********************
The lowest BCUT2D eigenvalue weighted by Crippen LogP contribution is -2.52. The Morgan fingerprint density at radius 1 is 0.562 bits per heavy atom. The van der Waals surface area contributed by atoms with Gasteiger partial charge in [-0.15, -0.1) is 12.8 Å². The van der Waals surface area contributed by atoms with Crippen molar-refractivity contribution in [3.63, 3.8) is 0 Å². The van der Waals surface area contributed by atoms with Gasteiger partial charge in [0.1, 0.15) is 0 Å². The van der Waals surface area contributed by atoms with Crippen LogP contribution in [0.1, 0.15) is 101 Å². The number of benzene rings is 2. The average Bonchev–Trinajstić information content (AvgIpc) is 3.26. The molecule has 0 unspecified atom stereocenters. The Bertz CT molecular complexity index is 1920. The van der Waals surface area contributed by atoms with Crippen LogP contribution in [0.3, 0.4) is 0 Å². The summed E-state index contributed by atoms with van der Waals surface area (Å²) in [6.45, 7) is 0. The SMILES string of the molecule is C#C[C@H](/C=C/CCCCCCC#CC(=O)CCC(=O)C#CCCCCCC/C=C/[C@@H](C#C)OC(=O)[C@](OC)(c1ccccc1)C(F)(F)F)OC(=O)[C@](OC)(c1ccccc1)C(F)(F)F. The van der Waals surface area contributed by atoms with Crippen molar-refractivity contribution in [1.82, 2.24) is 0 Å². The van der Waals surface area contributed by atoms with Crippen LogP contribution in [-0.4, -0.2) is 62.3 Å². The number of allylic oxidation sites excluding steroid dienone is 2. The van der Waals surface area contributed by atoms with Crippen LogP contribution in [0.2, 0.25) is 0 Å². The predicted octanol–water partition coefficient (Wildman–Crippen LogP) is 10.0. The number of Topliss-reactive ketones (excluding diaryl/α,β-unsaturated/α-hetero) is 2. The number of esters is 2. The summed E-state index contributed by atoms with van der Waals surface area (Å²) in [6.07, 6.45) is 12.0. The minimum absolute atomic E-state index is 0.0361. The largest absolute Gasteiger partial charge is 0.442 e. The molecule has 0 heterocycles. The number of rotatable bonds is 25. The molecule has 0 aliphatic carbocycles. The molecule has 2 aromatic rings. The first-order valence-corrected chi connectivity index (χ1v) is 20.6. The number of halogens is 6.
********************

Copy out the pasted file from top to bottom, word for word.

The lowest BCUT2D eigenvalue weighted by Crippen LogP contribution is -2.52. The Morgan fingerprint density at radius 1 is 0.562 bits per heavy atom. The van der Waals surface area contributed by atoms with Gasteiger partial charge in [-0.15, -0.1) is 12.8 Å². The van der Waals surface area contributed by atoms with Crippen molar-refractivity contribution in [3.63, 3.8) is 0 Å². The van der Waals surface area contributed by atoms with Gasteiger partial charge in [0.1, 0.15) is 0 Å². The van der Waals surface area contributed by atoms with Crippen LogP contribution in [0.1, 0.15) is 101 Å². The number of benzene rings is 2. The average Bonchev–Trinajstić information content (AvgIpc) is 3.26. The molecule has 0 unspecified atom stereocenters. The Bertz CT molecular complexity index is 1920. The van der Waals surface area contributed by atoms with Crippen LogP contribution in [0.3, 0.4) is 0 Å². The summed E-state index contributed by atoms with van der Waals surface area (Å²) in [6.45, 7) is 0. The SMILES string of the molecule is C#C[C@H](/C=C/CCCCCCC#CC(=O)CCC(=O)C#CCCCCCC/C=C/[C@@H](C#C)OC(=O)[C@](OC)(c1ccccc1)C(F)(F)F)OC(=O)[C@](OC)(c1ccccc1)C(F)(F)F. The van der Waals surface area contributed by atoms with Crippen molar-refractivity contribution in [1.82, 2.24) is 0 Å². The van der Waals surface area contributed by atoms with Crippen LogP contribution in [-0.4, -0.2) is 62.3 Å². The number of allylic oxidation sites excluding steroid dienone is 2. The van der Waals surface area contributed by atoms with Crippen LogP contribution in [0.2, 0.25) is 0 Å². The predicted octanol–water partition coefficient (Wildman–Crippen LogP) is 10.0. The number of Topliss-reactive ketones (excluding diaryl/α,β-unsaturated/α-hetero) is 2. The number of esters is 2. The summed E-state index contributed by atoms with van der Waals surface area (Å²) in [6.07, 6.45) is 12.0. The minimum absolute atomic E-state index is 0.0361. The largest absolute Gasteiger partial charge is 0.442 e. The molecule has 0 heterocycles. The number of rotatable bonds is 25. The molecule has 0 aliphatic carbocycles. The molecule has 2 aromatic rings. The first-order valence-corrected chi connectivity index (χ1v) is 20.6. The number of halogens is 6.